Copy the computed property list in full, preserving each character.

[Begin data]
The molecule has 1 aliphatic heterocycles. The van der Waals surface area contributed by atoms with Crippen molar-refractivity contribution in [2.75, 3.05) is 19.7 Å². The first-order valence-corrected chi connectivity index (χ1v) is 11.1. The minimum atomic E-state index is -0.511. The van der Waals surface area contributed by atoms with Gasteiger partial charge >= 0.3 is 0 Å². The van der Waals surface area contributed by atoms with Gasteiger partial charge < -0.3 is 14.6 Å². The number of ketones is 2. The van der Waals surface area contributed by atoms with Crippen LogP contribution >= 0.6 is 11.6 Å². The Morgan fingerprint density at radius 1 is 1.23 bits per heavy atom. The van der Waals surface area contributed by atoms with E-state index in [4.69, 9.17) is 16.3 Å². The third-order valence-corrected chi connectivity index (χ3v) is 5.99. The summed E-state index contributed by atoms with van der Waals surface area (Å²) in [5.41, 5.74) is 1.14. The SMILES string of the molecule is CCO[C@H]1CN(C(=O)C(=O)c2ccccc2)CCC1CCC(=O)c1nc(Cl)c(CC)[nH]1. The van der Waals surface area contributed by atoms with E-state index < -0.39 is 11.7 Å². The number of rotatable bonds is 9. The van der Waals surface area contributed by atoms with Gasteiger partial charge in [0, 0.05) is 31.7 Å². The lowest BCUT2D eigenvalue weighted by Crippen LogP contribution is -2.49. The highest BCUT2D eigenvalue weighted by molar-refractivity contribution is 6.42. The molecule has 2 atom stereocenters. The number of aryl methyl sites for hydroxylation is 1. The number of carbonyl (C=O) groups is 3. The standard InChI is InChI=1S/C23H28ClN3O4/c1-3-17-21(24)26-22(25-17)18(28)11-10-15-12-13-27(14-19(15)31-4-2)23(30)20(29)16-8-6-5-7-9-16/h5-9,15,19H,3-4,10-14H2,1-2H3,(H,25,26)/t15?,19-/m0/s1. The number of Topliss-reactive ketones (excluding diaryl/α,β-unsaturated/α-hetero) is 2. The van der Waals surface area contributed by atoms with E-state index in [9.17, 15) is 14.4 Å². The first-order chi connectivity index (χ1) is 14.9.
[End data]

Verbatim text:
The molecule has 1 aliphatic heterocycles. The van der Waals surface area contributed by atoms with Crippen molar-refractivity contribution in [2.75, 3.05) is 19.7 Å². The first-order valence-corrected chi connectivity index (χ1v) is 11.1. The minimum atomic E-state index is -0.511. The van der Waals surface area contributed by atoms with Gasteiger partial charge >= 0.3 is 0 Å². The van der Waals surface area contributed by atoms with Gasteiger partial charge < -0.3 is 14.6 Å². The number of ketones is 2. The van der Waals surface area contributed by atoms with Crippen LogP contribution >= 0.6 is 11.6 Å². The Morgan fingerprint density at radius 1 is 1.23 bits per heavy atom. The van der Waals surface area contributed by atoms with E-state index in [4.69, 9.17) is 16.3 Å². The third-order valence-corrected chi connectivity index (χ3v) is 5.99. The summed E-state index contributed by atoms with van der Waals surface area (Å²) in [5.41, 5.74) is 1.14. The SMILES string of the molecule is CCO[C@H]1CN(C(=O)C(=O)c2ccccc2)CCC1CCC(=O)c1nc(Cl)c(CC)[nH]1. The van der Waals surface area contributed by atoms with E-state index < -0.39 is 11.7 Å². The number of rotatable bonds is 9. The van der Waals surface area contributed by atoms with Gasteiger partial charge in [0, 0.05) is 31.7 Å². The lowest BCUT2D eigenvalue weighted by Crippen LogP contribution is -2.49. The highest BCUT2D eigenvalue weighted by molar-refractivity contribution is 6.42. The molecule has 2 atom stereocenters. The number of aryl methyl sites for hydroxylation is 1. The number of carbonyl (C=O) groups is 3. The standard InChI is InChI=1S/C23H28ClN3O4/c1-3-17-21(24)26-22(25-17)18(28)11-10-15-12-13-27(14-19(15)31-4-2)23(30)20(29)16-8-6-5-7-9-16/h5-9,15,19H,3-4,10-14H2,1-2H3,(H,25,26)/t15?,19-/m0/s1. The number of Topliss-reactive ketones (excluding diaryl/α,β-unsaturated/α-hetero) is 2. The van der Waals surface area contributed by atoms with E-state index in [9.17, 15) is 14.4 Å². The first-order chi connectivity index (χ1) is 14.9.